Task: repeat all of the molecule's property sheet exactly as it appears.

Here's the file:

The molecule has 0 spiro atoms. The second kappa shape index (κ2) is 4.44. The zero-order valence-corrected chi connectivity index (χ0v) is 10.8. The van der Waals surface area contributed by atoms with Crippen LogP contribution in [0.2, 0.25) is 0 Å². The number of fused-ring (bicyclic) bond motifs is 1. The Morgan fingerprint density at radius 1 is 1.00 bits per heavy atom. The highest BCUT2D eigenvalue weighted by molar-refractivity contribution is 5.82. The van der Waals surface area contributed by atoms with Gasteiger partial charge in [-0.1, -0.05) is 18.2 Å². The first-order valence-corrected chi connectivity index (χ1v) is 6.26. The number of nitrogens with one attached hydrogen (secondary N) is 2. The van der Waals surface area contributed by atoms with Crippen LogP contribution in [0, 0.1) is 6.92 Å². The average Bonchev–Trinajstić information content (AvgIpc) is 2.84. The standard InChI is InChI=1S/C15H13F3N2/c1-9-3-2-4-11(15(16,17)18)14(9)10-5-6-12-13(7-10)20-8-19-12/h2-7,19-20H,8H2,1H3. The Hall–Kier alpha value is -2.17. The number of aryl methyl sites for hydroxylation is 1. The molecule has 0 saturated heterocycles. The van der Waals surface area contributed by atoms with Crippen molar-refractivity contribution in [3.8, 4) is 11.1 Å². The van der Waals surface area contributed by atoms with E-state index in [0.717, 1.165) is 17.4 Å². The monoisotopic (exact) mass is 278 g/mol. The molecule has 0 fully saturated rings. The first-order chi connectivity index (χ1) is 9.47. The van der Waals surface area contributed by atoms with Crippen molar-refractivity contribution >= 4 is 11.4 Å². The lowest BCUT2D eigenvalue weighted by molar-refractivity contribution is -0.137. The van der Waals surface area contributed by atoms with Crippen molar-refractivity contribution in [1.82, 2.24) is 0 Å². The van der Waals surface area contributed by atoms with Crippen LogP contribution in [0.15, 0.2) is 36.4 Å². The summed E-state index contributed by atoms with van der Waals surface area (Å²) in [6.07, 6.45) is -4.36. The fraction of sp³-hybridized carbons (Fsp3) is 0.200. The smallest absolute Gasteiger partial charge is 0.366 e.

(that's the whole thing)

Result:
The molecule has 0 spiro atoms. The second kappa shape index (κ2) is 4.44. The zero-order valence-corrected chi connectivity index (χ0v) is 10.8. The van der Waals surface area contributed by atoms with Crippen LogP contribution in [0.2, 0.25) is 0 Å². The number of fused-ring (bicyclic) bond motifs is 1. The Morgan fingerprint density at radius 1 is 1.00 bits per heavy atom. The highest BCUT2D eigenvalue weighted by molar-refractivity contribution is 5.82. The van der Waals surface area contributed by atoms with Gasteiger partial charge in [-0.1, -0.05) is 18.2 Å². The first-order valence-corrected chi connectivity index (χ1v) is 6.26. The number of nitrogens with one attached hydrogen (secondary N) is 2. The van der Waals surface area contributed by atoms with Crippen LogP contribution in [0, 0.1) is 6.92 Å². The average Bonchev–Trinajstić information content (AvgIpc) is 2.84. The standard InChI is InChI=1S/C15H13F3N2/c1-9-3-2-4-11(15(16,17)18)14(9)10-5-6-12-13(7-10)20-8-19-12/h2-7,19-20H,8H2,1H3. The Hall–Kier alpha value is -2.17. The number of aryl methyl sites for hydroxylation is 1. The molecule has 0 saturated heterocycles. The van der Waals surface area contributed by atoms with Crippen molar-refractivity contribution in [3.8, 4) is 11.1 Å². The van der Waals surface area contributed by atoms with E-state index in [0.717, 1.165) is 17.4 Å². The monoisotopic (exact) mass is 278 g/mol. The molecule has 0 fully saturated rings. The first-order chi connectivity index (χ1) is 9.47. The van der Waals surface area contributed by atoms with Crippen molar-refractivity contribution >= 4 is 11.4 Å². The lowest BCUT2D eigenvalue weighted by molar-refractivity contribution is -0.137. The van der Waals surface area contributed by atoms with Crippen molar-refractivity contribution in [1.82, 2.24) is 0 Å². The van der Waals surface area contributed by atoms with Crippen LogP contribution in [0.15, 0.2) is 36.4 Å². The summed E-state index contributed by atoms with van der Waals surface area (Å²) in [6.07, 6.45) is -4.36. The fraction of sp³-hybridized carbons (Fsp3) is 0.200. The smallest absolute Gasteiger partial charge is 0.366 e.